Assessing the S&P 500 Market Trend and what it means for Investors

Every so often, I like to take a step back from the day-to-day gyrations of the market and have a look at what might be the overall market trend. It can be hard to swim against the current, so if the market is trending lower, then perhaps now isn’t the time to be stepping into a longer-term story. However, if the market is trending higher, then you might be able to load up on a basket of more speculative names and not have to worry as much about whether they pan out right away or not.

At present, it appears there are four key focus points for investors – inflation, employment, interest rates, and earnings. It might be a little more complicated than that but you’ll note I didn’t include a recession. My observation is that a recession is somewhat irrelevant to the overall market performance right now. I suspect that could be due to continued strong employment numbers on both sides of the border, the market doesn’t perceive that there will be a meaningful or severe recession in light of that. I’m sure the press will be happy to push the panic button if or when the economy slides into a recession but as I’ve discussed previously, by the time you can actually declare there is a recession, a forward-looking market could be starting a bull run and perhaps we already have.

Turning back to the key points I started with, they are all somewhat interrelated. Starting with inflation, it appears to be cooling marginally but not as much as I think the market, or more importantly the U.S. Federal Reserve, was expecting. Additionally, employment numbers continue to surprise to the strong side. This sticky inflation and strong employment lead to the potential for interest rates to stay where they are (or possibly even see another small increase or two) for a longer period of time, or until inflation gets back down closer to 3% (I know the Fed target is 2% but I think they’ll blink before then). Higher interest rates for a longer period of time flow through to the cost of debt, and discount rates that are used to value companies, especially high-growth tech names which led the market for so long. The one piece of good news, about the four points, is that this latest earnings season was OK. Not great but also not terrible.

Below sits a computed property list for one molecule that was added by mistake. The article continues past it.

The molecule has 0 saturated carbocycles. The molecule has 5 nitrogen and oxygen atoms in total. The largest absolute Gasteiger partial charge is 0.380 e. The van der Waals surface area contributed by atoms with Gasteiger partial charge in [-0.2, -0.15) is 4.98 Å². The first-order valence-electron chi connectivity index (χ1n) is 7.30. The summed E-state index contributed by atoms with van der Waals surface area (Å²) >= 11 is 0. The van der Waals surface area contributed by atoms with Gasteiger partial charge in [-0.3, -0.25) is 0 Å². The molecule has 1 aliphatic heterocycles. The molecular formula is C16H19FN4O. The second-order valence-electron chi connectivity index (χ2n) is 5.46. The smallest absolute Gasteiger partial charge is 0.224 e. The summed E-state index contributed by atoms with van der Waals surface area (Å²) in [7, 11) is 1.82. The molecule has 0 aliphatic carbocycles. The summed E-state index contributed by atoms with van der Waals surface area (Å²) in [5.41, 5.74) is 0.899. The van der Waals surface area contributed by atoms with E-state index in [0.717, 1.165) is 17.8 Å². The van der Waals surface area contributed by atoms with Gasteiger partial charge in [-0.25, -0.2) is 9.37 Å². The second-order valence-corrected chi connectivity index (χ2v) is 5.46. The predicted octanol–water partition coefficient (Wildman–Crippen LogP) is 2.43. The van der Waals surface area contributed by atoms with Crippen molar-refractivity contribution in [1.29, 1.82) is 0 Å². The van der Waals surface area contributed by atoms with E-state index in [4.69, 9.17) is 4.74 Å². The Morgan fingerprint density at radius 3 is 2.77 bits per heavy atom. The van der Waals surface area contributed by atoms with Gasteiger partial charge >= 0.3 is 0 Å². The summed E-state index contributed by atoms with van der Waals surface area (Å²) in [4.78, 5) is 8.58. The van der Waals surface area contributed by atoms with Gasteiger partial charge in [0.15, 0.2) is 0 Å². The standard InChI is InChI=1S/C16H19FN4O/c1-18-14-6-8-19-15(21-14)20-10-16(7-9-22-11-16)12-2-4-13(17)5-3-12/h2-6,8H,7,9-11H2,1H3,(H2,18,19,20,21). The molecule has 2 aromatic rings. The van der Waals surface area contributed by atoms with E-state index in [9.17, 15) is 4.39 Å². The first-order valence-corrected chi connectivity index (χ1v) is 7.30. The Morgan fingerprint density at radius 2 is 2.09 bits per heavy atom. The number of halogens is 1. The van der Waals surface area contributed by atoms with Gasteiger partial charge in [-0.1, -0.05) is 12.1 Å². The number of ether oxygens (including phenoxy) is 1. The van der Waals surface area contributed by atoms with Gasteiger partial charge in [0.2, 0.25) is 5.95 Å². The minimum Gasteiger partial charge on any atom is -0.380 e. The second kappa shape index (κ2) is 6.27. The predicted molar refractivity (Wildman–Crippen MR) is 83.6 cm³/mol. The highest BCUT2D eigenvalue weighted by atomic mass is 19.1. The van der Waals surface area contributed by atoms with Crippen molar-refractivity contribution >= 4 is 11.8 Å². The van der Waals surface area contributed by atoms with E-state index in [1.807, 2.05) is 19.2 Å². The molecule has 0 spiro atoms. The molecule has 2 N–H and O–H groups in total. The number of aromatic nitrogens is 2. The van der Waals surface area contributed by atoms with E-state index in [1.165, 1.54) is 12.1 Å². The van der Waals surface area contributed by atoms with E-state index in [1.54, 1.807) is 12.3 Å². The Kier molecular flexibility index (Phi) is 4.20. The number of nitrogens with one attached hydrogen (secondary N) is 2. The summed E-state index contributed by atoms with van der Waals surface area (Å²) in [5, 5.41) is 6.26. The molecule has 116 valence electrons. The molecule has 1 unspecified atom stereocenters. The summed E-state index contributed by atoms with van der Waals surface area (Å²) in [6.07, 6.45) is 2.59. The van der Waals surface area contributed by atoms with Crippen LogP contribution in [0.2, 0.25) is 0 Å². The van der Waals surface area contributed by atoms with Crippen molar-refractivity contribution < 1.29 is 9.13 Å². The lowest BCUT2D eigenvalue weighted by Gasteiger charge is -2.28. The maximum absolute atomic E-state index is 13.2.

1-Year Chart – $SPX – S&P 500 Large Cap Index

Source: StockCharts.com

So where does this leave us? I think it means we see a market that is floundering without direction. January saw a nice little rally, February saw us give up most of those gains and the lack of conviction continues. The market is reacting here and there on specific news items but it doesn’t necessarily lead to a broad-based move. For example, early in the week, there was some positive economic news out of China and the copper stocks all caught a pretty good bid. But that was short-lived as everyone waits for the next data point. Yesterday, one of the more hawkish members of the U.S. Federal Reserve made comments that the market interpreted very differently than I did, and we saw a mid-day rally. But again, it has little to no sustainable influence on the overall market trend.

Looking at the one-year chart for the S&P 500, the market has entered a bit of a sideways pattern. We might be in a slight uptrend that started last October with higher highs and higher lows. However, the current dip has to bottom out at the 3,850 level or higher. If it dips to 3,800 or lower then I would say we are likely rangebound between 3,650 and 4,150. Yesterday we bounced off one key support level and that’s the 200-day moving average (3,940). This could signal a continuation of the uptrend but we won’t know that until it goes back to test the 4,200 mark.

What lies ahead is anyone’s guess at this point. If I had to make a call, I would guess we’ll see stocks trade in a sideways pattern or range until something “gives”. What do I mean by “gives”? Either inflation starts to noticeably move lower, sentiment towards “higher for longer” interest rates get ingrained and the market decides to get on with life instead of overanalyzing every data point that comes out, or other macro events occur that attract the attention of investors. Unfortunately, that doesn’t help us determine if the next move for the market is up or down. But the next few days and the 3,940 level on the S&P 500 may go a long way toward helping us decide.